Centre for Decision Research and Experimental Economics

CeDEx 2023-01: The strategic use of social identity


The importance of social identities (e.g. race, gender, political ideology) in economic interactions is well established, but little is known about how people strategically manipulate the visibility or salience of their multiple identity types. This paper experimentally explores a common type of situation in which one party can choose between different identity characteristics to truthfully reveal about oneself before entering an economic exchange. Results demonstrate the choice this party makes has substantial potential to influence their payoff: individuals can increase earnings by around 22% by selecting the characteristic most favoured by their counterpart, relative to choosing randomly. Anticipating discriminatory treatment, individuals make strategic choices over which characteristic to reveal, and benefit from a broadly accurate understanding of which dimensions of social identity counterparts will more strongly discriminate along. However, they only reap a fraction of the potential returns from strategic social identity revelation, partly because beliefs about counterparts’ likely behaviour are saddled with misperceptions (for instance, overestimating likely in-group favouritism). Approximately half of individuals display willingness to sacrifice expected payoffs in exchange for making their preferred characteristics visible, suggesting that intrinsic utility is derived from social identity.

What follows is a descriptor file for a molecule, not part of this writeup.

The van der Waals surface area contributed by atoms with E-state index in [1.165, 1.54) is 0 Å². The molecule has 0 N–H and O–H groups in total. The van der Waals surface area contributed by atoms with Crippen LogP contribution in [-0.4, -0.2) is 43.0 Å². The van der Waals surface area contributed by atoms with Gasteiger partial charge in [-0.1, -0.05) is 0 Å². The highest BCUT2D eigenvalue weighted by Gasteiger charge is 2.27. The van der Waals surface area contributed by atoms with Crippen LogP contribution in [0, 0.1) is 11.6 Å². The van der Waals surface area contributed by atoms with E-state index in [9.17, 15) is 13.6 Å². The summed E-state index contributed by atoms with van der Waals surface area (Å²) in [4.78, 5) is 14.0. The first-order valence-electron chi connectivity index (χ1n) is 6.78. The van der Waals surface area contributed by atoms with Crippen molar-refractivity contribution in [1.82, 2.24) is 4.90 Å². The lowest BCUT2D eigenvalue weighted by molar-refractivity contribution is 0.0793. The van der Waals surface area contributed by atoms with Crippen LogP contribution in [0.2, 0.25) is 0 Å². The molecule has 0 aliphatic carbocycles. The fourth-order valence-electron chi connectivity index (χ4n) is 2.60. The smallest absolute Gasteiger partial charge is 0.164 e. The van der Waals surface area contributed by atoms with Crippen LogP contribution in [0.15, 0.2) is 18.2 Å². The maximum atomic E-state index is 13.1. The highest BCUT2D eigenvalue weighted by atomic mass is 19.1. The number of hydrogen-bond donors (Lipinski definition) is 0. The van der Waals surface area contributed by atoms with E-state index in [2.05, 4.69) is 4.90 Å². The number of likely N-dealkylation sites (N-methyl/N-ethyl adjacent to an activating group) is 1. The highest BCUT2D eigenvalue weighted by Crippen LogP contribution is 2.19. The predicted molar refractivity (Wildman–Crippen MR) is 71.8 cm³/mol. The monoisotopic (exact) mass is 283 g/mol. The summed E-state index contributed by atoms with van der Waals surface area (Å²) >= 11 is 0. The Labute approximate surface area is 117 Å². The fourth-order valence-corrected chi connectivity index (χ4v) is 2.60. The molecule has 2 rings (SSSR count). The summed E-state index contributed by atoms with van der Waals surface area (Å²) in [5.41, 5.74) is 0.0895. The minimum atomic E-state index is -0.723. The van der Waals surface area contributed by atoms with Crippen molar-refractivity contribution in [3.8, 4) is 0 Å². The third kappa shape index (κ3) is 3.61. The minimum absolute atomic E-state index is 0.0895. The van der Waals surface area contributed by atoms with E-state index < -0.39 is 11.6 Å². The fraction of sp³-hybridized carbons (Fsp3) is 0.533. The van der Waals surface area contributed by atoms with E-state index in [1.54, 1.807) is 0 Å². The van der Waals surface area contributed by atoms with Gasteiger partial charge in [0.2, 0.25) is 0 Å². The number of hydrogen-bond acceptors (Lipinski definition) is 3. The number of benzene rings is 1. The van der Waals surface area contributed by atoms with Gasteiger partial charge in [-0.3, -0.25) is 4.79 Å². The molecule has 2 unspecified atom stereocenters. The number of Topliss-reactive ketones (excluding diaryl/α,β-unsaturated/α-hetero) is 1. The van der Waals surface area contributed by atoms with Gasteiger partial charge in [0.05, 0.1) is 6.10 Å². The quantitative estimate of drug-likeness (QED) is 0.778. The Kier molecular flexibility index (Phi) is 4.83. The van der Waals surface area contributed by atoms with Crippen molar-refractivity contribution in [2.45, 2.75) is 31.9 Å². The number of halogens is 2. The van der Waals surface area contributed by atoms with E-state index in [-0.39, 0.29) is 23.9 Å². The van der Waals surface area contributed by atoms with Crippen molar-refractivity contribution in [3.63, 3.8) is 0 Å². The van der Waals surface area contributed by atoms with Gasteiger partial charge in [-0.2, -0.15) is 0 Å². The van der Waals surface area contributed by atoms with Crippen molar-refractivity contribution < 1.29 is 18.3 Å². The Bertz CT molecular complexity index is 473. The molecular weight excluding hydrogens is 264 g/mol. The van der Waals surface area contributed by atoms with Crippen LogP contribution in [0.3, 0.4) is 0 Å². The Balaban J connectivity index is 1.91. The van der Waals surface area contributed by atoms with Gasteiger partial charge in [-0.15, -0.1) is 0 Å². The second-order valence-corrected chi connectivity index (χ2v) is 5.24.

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Tom Lane


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Posted on Friday 24th March 2023

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